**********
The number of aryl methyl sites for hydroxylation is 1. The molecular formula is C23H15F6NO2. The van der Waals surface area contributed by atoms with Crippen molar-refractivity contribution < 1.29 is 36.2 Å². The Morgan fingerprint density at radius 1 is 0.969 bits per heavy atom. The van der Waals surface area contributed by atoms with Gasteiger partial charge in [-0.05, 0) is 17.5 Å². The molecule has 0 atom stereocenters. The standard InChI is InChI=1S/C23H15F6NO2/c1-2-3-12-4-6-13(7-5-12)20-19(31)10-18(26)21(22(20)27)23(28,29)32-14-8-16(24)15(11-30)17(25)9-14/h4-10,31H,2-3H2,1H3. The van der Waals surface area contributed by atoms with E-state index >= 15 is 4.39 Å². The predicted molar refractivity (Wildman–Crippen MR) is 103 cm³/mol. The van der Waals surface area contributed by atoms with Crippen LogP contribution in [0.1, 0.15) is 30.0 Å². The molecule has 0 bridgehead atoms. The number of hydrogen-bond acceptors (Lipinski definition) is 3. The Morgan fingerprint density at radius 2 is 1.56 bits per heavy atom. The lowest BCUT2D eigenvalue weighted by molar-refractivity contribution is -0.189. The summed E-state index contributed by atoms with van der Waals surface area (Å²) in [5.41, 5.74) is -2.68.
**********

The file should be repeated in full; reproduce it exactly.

The number of aryl methyl sites for hydroxylation is 1. The molecular formula is C23H15F6NO2. The van der Waals surface area contributed by atoms with Crippen molar-refractivity contribution < 1.29 is 36.2 Å². The Morgan fingerprint density at radius 1 is 0.969 bits per heavy atom. The van der Waals surface area contributed by atoms with Gasteiger partial charge in [-0.05, 0) is 17.5 Å². The molecule has 0 atom stereocenters. The standard InChI is InChI=1S/C23H15F6NO2/c1-2-3-12-4-6-13(7-5-12)20-19(31)10-18(26)21(22(20)27)23(28,29)32-14-8-16(24)15(11-30)17(25)9-14/h4-10,31H,2-3H2,1H3. The van der Waals surface area contributed by atoms with E-state index >= 15 is 4.39 Å². The predicted molar refractivity (Wildman–Crippen MR) is 103 cm³/mol. The van der Waals surface area contributed by atoms with Crippen LogP contribution in [0.1, 0.15) is 30.0 Å². The molecule has 0 bridgehead atoms. The number of hydrogen-bond acceptors (Lipinski definition) is 3. The Morgan fingerprint density at radius 2 is 1.56 bits per heavy atom. The lowest BCUT2D eigenvalue weighted by molar-refractivity contribution is -0.189. The summed E-state index contributed by atoms with van der Waals surface area (Å²) in [5.41, 5.74) is -2.68.